“Mr. Morris, these are my written reasons explaining why I gave you the sentence that I did. I also know that my reasons must explain the sentence to the Crown, and perhaps most importantly, to the public. Before I begin, I will be frank. I know that some may accuse me of being soft on crime. On gun crime. I do not believe that is so. Let me explain.” – Nakatsuru J. in Morris, at para. 1
R v Morris is a sentencing decision delivered in the Ontario Superior Court by Justice S. Nakatsuru. Justice Nakatsuru is known for his easy-to-read, fair, and principled judgments. He considers the personal aspects of the accused person’s life and, within the parameters of the law, arrives at a result that is tailored to that individual and the crime. At the same time, he carefully considers the societal context in which that person is living, including whether they have experienced discrimination in their interactions with the criminal justice system. Finally, Justice Nakatsuru considers what, if anything, he can do to remedy that discrimination.
A jury found Mr. Morris guilty of possession of an unauthorized firearm, possession of a prohibited firearm with ammunition, and carrying a concealed weapon. Mr. Morris had been chased by a uniformed police officer after fleeing a scene where several officers had attended a call about a home invasion. During the chase, Mr. Morris was seen to have abandoned his jacket. Police later located the jacket in a small pool of water and in that jacket was a loaded revolver.
The Crown had asked for 4 to 4.5 years in jail. Mr. Morris’ lawyers argued that the sentence should be 1-year, minus credit for a number of Charter breaches that were found. Justice Nakatsuru sentenced Mr. Morris to 1-year in jail after considering those Charter breaches, reducing the sentence from his original position of 15 months. He arrived at this result using the same principles from another case, R v Jackson, that he had decided earlier this year.
In R v Jackson, Justice Nakatsuru considered Mr. Jackson’s “systemic and social circumstances.” Mr. Jackson, like Mr. Morris, was a Black male. Justice Nakatsuru took judicial notice – a term used to describe something that a judge takes as notorious and uncontroversial, even though it was not proven using evidence in court – of the history of colonialism, slavery, segregation, intergenerational trauma, and racism that continues to affect Black Canadians today. In Mr. Jackson’s case, he used this information to arrive at a lower sentence than what was requested by the Crown.
Mr. Morris’ defence lawyers presented Justice Nakatsuru with two reports: one dealing with anti-Black racism in Canada, and the other dealing with Mr. Morris’ social history. The reports were written by well-qualified experts in sociology and social work. The Crown objected to the admission of the first report as evidence, arguing that it was not necessary because, like in Jackson, the law has already taken notice of racism in Canada. While Justice Nakatsuru agreed with the Crown’s argument, he also found that it is “important to have these issues concerning racism and discrimination explained well for the education of judges, lawyers, and the public” (para 21). He believed the report to be useful in that pursuit. In particular, Justice Nakatsuru agreed with the conclusion of the report, namely, that Black Canadians – young Black men in particular – keenly feel the discrimination they experience at the hands of the criminal justice system, and that they are overrepresented in the practices of local police and in jails.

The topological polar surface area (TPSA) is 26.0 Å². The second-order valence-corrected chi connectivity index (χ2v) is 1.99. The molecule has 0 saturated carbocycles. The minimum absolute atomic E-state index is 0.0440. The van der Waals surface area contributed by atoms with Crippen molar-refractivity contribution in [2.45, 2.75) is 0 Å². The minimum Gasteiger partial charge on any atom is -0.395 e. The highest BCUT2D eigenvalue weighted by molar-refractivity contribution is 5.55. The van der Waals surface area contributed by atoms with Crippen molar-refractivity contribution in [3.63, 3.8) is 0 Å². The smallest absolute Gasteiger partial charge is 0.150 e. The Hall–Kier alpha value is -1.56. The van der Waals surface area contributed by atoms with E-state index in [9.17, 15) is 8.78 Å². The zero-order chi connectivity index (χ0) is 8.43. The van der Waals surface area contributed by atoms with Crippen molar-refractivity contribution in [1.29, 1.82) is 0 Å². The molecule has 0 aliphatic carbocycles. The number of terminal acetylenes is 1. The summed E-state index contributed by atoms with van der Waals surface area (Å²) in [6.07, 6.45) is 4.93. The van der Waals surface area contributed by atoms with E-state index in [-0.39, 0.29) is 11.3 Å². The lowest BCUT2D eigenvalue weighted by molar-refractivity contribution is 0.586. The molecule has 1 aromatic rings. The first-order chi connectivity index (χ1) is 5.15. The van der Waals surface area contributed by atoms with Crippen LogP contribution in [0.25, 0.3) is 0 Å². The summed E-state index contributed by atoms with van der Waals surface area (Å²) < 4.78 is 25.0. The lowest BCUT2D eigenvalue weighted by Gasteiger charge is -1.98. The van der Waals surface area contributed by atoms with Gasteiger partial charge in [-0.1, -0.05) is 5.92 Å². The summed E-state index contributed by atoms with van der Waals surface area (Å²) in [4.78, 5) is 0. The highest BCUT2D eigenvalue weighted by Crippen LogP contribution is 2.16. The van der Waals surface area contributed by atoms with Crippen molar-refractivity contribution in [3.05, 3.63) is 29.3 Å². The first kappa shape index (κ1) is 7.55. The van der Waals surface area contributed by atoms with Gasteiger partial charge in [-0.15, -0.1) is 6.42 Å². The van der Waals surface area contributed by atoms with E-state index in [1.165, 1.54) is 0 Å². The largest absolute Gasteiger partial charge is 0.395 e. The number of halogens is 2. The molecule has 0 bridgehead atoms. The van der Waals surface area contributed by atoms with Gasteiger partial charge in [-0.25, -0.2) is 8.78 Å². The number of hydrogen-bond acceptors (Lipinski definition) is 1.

The second report described the impact of that systemic racism on Mr. Morris’ experiences inside and outside of the justice system. The Crown also objected to the admissibility of this report, as they were concerned with the reliability of its findings. Despite this, Justice Nakatsuru admitted it into evidence, stating that with the goal of arriving at a “fit and proportionate sentence,” judges can take a broader view of the materials that should be admissible. This is particularly important, he says, “when it comes to tackling the problem of the disproportionate imprisonment of Black offenders” (para 24).
The report described Mr. Morris as a 26-year old Jamaican man. His father had died when Mr. Morris was 7-years old, which had a profoundly negative impact on him. Mr. Morris’ mother raised him alone while on welfare. The only older male influence Mr. Morris had in his life was a friend that he had while growing up, but that man was killed. Mr. Morris had previously been incarcerated and was stabbed during that incarceration. He never graduated high school. He tried to go back to school as an adult but could not finish due to another critical injury he suffered when stabbed while walking in his neighbourhood. The report talked about the impact of anti-Black racism, education, socio-economic factors, mental health, social influences, and criminal justice involvement on Mr. Morris’ life. It talked about his poor choices in friends, and his need to fit in amongst his peers. It also talked about Mr. Morris’ good qualities: his goodness of heart, loyalty, and selflessness, among other things.
Justice Nakatsuru considered what the law requires of him in these circumstances. Even when applying the individualized approach described above, he found that the sentencing principles of general deterrence and denunciation are particularly important for gun crimes. He talked about the expectation of society that gun crimes are treated with the requisite seriousness, in order to prevent them from happening again.
“I wish to make one thing clear. I am very well aware of the cases that point towards sentences of 3 years and higher for gun offences that are on the criminal end of the spectrum, regardless of mitigating factors that might exist. But I also know that sentencing ranges are guidelines. Although an important tool, it is but one that should guide me in my task.” – Nakatsuru J. in Morris, at para. 80